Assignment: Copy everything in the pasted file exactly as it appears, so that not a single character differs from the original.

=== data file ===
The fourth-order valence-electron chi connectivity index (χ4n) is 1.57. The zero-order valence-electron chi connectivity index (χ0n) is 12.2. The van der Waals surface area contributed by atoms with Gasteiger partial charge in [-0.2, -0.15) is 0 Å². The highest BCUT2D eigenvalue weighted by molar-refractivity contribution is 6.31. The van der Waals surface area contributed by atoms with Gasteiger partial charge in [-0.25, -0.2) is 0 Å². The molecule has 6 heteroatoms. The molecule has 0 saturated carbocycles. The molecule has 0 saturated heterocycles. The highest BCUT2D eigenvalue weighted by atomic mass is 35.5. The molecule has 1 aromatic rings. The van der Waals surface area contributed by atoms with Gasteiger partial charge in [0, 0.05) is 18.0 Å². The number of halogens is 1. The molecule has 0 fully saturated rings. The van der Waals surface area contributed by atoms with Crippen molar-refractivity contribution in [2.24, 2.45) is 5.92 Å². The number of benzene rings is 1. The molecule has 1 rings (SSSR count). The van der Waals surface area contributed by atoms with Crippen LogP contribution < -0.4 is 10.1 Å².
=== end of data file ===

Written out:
The fourth-order valence-electron chi connectivity index (χ4n) is 1.57. The zero-order valence-electron chi connectivity index (χ0n) is 12.2. The van der Waals surface area contributed by atoms with Gasteiger partial charge in [-0.2, -0.15) is 0 Å². The highest BCUT2D eigenvalue weighted by molar-refractivity contribution is 6.31. The van der Waals surface area contributed by atoms with Gasteiger partial charge in [-0.25, -0.2) is 0 Å². The molecule has 6 heteroatoms. The molecule has 0 saturated carbocycles. The molecule has 0 saturated heterocycles. The highest BCUT2D eigenvalue weighted by atomic mass is 35.5. The molecule has 1 aromatic rings. The van der Waals surface area contributed by atoms with Gasteiger partial charge in [0, 0.05) is 18.0 Å². The number of halogens is 1. The molecule has 0 fully saturated rings. The van der Waals surface area contributed by atoms with Crippen molar-refractivity contribution in [2.24, 2.45) is 5.92 Å². The number of benzene rings is 1. The molecule has 1 rings (SSSR count). The van der Waals surface area contributed by atoms with Crippen LogP contribution < -0.4 is 10.1 Å².